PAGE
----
Culminating Project Title
Date of Award
Culminating Project Type
Educational Administration and Leadership, K-12: Ed.D.
Educational Administration and Higher Education
School of Education
Dr.James Johnson chairperson
Dr. Kay Worner
Dr. Janine Dahms-Walker
Dr. Beth J Bergren-Mann
Creative Commons License
This work is licensed under a Creative Commons Attribution-Noncommercial-No Derivative Works 4.0 License.
Keywords and Subject Headings
Beginning Teacher, Novice, Teacher, Induction, Minnesota, School, Principal, Mentor, Mentoring, Teaching, Professional Development, Collaboration, Self-efficacy, School Climate, Teacher leadership, Student Achievement
“No matter the quality of their preparation, new teachers encounter many distinct challenges as they navigate their first months and years in the classroom” (New Teacher Center, 2015, p.1). To empower new teachers and strengthen their performance during instructional times, as well as enhance the effectiveness of their contribution school wide, many school districts implement induction programming. “Research demonstrates that comprehensive, multi-year induction programs accelerate the professional growth of new teachers, reduce the rate of new teacher attrition, provide a stronger return on states’ and school districts’ investment, and improve student learning” (New Teacher Center, 2015, p. 2)
Wong (2004) defined induction as “a system wide, coherent, comprehensive training and support process that continues for 2 or 3 years and then seamlessly becomes part of the lifelong professional development program of the district to keep new teachers teaching and improving toward increasing their effectiveness“ (p.42) and identified the following components as an integral part of successful induction programs: orientation, professional development, collaboration, administrative support, mentoring, modeling, and observations. Some other characteristics offered by the literature reviewed were formative assessment and instructional feedback, reduced teaching load, release time, and new teacher seminars/workshops. Benefits of participating in teacher induction programming, identified in the scholarly literature included increased student achievement, teacher retention, higher self-efficacy, positive school climate, and teacher leadership.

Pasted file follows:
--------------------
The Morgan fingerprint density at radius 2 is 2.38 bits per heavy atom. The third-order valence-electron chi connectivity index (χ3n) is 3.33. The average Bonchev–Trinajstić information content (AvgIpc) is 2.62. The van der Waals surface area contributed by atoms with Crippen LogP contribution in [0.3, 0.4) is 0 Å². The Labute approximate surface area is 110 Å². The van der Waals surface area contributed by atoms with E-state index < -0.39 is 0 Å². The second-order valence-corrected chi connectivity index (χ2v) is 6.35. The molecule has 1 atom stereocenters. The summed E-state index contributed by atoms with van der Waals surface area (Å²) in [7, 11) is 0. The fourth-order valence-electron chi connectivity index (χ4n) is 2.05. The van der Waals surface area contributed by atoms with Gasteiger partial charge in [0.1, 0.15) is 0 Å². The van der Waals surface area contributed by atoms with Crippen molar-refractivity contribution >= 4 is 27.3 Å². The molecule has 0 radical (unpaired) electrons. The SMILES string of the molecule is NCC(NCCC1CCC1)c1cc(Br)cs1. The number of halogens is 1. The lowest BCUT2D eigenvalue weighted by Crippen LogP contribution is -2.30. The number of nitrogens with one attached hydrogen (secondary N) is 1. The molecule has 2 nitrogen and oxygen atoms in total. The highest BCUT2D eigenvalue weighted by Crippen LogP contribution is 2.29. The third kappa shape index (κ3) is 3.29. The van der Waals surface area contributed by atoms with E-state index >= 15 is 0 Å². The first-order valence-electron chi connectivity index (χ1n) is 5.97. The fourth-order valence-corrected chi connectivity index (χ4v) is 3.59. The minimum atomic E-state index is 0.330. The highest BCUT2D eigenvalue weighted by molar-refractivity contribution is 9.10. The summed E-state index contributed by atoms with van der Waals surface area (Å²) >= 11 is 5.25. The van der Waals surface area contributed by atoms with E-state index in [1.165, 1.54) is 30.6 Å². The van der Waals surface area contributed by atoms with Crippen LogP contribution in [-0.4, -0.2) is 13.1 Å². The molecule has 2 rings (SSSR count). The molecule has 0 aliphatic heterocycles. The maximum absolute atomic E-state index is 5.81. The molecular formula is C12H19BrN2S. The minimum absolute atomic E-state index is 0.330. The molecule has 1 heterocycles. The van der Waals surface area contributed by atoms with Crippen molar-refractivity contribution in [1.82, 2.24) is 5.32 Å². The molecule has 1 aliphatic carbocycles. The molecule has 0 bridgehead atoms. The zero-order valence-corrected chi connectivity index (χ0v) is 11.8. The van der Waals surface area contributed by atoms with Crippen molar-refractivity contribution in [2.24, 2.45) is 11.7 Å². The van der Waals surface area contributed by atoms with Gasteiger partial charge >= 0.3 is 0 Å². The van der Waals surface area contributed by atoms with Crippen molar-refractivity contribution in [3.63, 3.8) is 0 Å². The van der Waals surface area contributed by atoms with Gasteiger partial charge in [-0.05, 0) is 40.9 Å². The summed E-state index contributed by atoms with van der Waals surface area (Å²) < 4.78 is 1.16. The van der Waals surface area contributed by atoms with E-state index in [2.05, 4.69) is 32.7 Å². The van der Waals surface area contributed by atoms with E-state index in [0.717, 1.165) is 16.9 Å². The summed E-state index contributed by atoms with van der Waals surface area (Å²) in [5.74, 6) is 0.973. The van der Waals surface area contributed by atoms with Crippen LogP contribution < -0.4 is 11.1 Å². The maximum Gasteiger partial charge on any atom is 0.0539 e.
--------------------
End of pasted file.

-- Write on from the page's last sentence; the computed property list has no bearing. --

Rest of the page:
While the empirical research regarding new teacher induction itself, its components and impact are abundant, there is little research about the quality of the delivery of induction programs and the efficiency of the activities implemented within the framework of induction programming. In response to this gap, the study proposes to examine the perceptions of K-12 public school teachers who have completed one to three years of teaching and at least a half academic year of teacher induction experience in select Minnesota public school districts.
The purpose of the study was to examine teachers’ perceptions about the extent and quality of the implementation of teacher induction programming based on three characteristics of effective teacher induction programs: collaboration, mentoring and principal support, identified by Harry K. Wong (2004). The study also examined their perceptions of the outcomes of engaging in induction programs and the impact of teacher inductions programs on their teaching practice. The study participants were K-12 public school teachers who had completed one to three years of teaching with at least half academic year of teacher induction experience in select Minnesota public schools.
While it is highly recommended that Minnesota public school districts implement teacher induction programs, studies examining the range and the perception of the quality of the implementation of the program components are very limited. Thus, the findings derived from the results of the study may provide data to education leaders on whether their school districts’ induction programs are consistent with best practices found in the literature review. In addition, the study may also provide guidance to school district leadership to support beginning teachers through the implementation of quality induction programs.
Research demonstrated that engaging beginning teachers in an induction program is considered an effective model to accelerate teacher professional growth. The study findings indicated that Minnesota public school districts that participated in the study implement collaboration, mentoring and principal support components of induction programming consistent with the practices identified in the scholarly literature. The study analysis also indicated that the majority of the teachers surveyed rated collaboration, mentoring and principal support practices as effective. The perceived benefits (increased students’ achievement, raised self-esteem, retention, developed leadership attributes, positive climate and culture) of induction programs reported in the study, were consistent with the literature review.
Dolaberidze, Shorena, "An Evaluation of Beginning Teachers’ Perceptions Regarding the Implementation Effectiveness and Outcomes of Teacher Induction Programming in Minnesota Public School Districts" (2021). Culminating Projects in Education Administration and Leadership. 85.